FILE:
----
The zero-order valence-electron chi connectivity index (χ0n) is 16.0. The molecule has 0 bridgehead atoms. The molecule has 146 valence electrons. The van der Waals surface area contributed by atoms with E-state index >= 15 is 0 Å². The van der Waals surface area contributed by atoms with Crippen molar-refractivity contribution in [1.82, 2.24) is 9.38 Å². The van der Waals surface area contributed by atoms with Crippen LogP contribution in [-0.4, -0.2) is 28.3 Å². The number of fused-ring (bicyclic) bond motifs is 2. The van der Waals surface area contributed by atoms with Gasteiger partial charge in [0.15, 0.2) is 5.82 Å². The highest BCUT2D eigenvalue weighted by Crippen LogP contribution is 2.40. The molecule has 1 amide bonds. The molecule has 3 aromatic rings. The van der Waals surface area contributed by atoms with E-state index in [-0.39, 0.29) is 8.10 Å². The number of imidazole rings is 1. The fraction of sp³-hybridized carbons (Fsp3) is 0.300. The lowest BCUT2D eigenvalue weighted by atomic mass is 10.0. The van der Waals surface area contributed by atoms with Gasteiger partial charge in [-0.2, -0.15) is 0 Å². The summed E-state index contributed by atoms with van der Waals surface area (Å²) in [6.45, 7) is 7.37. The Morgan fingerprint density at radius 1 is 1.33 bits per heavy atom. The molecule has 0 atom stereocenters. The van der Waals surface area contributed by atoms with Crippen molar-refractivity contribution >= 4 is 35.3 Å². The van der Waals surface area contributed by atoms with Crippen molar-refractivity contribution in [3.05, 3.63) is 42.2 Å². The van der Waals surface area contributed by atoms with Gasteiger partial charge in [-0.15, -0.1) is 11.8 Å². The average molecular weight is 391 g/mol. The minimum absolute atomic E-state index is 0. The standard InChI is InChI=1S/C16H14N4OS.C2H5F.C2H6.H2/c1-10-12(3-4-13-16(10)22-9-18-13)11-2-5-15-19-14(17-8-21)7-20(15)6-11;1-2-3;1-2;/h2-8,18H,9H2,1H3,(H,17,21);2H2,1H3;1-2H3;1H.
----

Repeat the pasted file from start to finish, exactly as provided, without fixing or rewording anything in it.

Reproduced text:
The zero-order valence-electron chi connectivity index (χ0n) is 16.0. The molecule has 0 bridgehead atoms. The molecule has 146 valence electrons. The van der Waals surface area contributed by atoms with E-state index >= 15 is 0 Å². The van der Waals surface area contributed by atoms with Crippen molar-refractivity contribution in [1.82, 2.24) is 9.38 Å². The van der Waals surface area contributed by atoms with Crippen LogP contribution in [-0.4, -0.2) is 28.3 Å². The number of fused-ring (bicyclic) bond motifs is 2. The van der Waals surface area contributed by atoms with Gasteiger partial charge in [0.15, 0.2) is 5.82 Å². The highest BCUT2D eigenvalue weighted by Crippen LogP contribution is 2.40. The molecule has 1 amide bonds. The molecule has 3 aromatic rings. The van der Waals surface area contributed by atoms with E-state index in [-0.39, 0.29) is 8.10 Å². The number of imidazole rings is 1. The fraction of sp³-hybridized carbons (Fsp3) is 0.300. The lowest BCUT2D eigenvalue weighted by atomic mass is 10.0. The van der Waals surface area contributed by atoms with Gasteiger partial charge in [-0.2, -0.15) is 0 Å². The summed E-state index contributed by atoms with van der Waals surface area (Å²) in [6.45, 7) is 7.37. The Morgan fingerprint density at radius 1 is 1.33 bits per heavy atom. The molecule has 0 atom stereocenters. The van der Waals surface area contributed by atoms with Crippen molar-refractivity contribution >= 4 is 35.3 Å². The van der Waals surface area contributed by atoms with Crippen molar-refractivity contribution in [3.05, 3.63) is 42.2 Å². The van der Waals surface area contributed by atoms with Gasteiger partial charge in [-0.15, -0.1) is 11.8 Å². The average molecular weight is 391 g/mol. The minimum absolute atomic E-state index is 0. The standard InChI is InChI=1S/C16H14N4OS.C2H5F.C2H6.H2/c1-10-12(3-4-13-16(10)22-9-18-13)11-2-5-15-19-14(17-8-21)7-20(15)6-11;1-2-3;1-2;/h2-8,18H,9H2,1H3,(H,17,21);2H2,1H3;1-2H3;1H.